Fed Chairman Bernanke’s testimony before the Senate Banking Committee this past week rightly addressed the concern of rising unemployment, which if not addressed, would inhibit any recovery, which, by general consensus was likely  to be modest, at best. One of the companies we feel  indicates which way the economy is going, is UPS. This past week, it’s CFO gave a sobering  indication of where the company was and is likely to go. In a conference call Kurt Kuehn stated that there was no material uptick in growth in July and questioned when business activity was likely to strengthen. He indicated that “The business environment in the third quarter should be similar to the second quarter”.

 

State tax collections, according to the Rockerfeller Institute of Government, fell 11.7% in the first quarter, compared to the same period last year, the sharpest decline since records began 46 years ago. Revenues declined in 47 of 50 states and an early look at the second quarter indicates a drop near 20%. This has significant implications for states in terms of cutting back on spending and/or raising local taxes.

 

From the Banking perspective ,we continue to be concerned, particularly with respect to the deteriorating quality in the  residential and commercial loan portfolios. We question whether the latter has been effectively addressed by the sector, in terms of adequate loan loss allowances to cover non performing loans.

 

STOCK MARKET:

Another 2009 milestone was reached this past week, as the Dow crossed the 9000 mark and more importantly, held there. With the huge gains of the past two weeks all of the major indexes are in positive territory for the year, with the tech laden Nasdaq the most impressive performer up 24.7% .Even with this, it is still 20.5% below it’s 52 week high. The Dow and S&P have even more ground to make up.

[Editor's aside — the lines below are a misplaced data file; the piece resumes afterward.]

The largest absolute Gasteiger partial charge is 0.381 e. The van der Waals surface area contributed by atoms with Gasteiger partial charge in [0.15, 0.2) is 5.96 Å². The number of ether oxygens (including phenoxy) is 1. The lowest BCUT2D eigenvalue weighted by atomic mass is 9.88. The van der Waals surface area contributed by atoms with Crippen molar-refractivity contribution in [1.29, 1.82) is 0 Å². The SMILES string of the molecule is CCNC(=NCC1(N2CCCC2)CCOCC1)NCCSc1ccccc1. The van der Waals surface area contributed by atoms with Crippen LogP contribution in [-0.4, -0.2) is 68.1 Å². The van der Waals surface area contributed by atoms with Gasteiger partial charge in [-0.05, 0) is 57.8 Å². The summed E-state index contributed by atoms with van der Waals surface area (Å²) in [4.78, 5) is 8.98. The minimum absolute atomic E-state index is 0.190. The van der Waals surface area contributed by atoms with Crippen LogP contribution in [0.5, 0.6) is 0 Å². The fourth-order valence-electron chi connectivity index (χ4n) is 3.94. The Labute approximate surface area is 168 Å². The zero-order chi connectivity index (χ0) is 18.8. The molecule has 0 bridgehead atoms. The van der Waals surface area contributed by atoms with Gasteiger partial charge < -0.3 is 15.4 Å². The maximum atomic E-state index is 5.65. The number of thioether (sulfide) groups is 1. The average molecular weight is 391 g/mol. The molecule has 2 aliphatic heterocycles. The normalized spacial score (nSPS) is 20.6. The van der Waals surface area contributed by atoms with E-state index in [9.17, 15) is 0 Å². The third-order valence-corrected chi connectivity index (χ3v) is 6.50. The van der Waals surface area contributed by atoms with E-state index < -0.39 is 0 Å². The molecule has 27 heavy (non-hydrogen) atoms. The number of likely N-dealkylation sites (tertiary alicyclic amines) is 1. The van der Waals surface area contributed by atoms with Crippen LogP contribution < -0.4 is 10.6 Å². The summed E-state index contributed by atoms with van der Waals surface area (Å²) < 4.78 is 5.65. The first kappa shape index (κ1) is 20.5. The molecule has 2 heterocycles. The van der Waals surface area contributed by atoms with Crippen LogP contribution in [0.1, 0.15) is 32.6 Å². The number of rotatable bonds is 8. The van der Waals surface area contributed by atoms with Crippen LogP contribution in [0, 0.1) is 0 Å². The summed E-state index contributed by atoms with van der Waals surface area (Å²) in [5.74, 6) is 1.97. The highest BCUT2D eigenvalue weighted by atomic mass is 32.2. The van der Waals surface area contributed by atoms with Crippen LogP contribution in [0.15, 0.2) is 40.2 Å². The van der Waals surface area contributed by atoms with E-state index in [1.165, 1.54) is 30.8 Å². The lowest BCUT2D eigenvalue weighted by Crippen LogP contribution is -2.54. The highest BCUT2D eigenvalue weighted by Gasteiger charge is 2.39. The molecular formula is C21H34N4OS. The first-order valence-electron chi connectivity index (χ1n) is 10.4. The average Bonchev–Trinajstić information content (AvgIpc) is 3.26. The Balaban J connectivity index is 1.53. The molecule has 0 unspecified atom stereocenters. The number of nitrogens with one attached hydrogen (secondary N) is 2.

Goldman Sachs added to the positive mood in the markets, by raising it’s S&P forecast from 940 to 1060,based on earnings improvement driving a second half rally (the Index having passed the initial forecast anyway). We should also note an unusually large bearish options position was placed this past week, by one trader (believed to be $10 mill) fearing the S&P benchmark ETF could suffer significant losses between now and December.

 

COMMODITY MARKET:

As in the previous week, the commodity markets were beneficiaries, along with the stock market, of funds moving out of risk averse assets into these higher risk ones. Crude oil is now up 52.58% for the year while gold a much more modest 7.83%.

 

 

CREDIT MARKET:

The market held up quite well this past week as money poured into equities and commodities. This coming week, however, will be a big test for the credit market ,with a record amount of new debt being offered ,amounting to $200 billion. If the increase in  risk appetite carries over from the past two weeks ,then we are going to see higher yields by week’s end.

 

John Jacobs.

 

REVIEW OF ECONOMY AND FINANCIAL MARKETS FOR WEEK ENDED JULY 17 2009

July 20, 2009

 

 

 

 

Market Statistics                   52 week
            Low High
Dow Jones +597.42  points +7.33% to 8743.94   6,547.05 13,058.20                                             
Nasdaq +130.58  points +7.44% to 1886.61   1,268.64 2,549.94
S&P 500 +61.25  points +6.97% to   940.38      676.53 1,426.63
Crude Oil +$3.67/barrel +6.13% to $63.56   $33.87 $145.29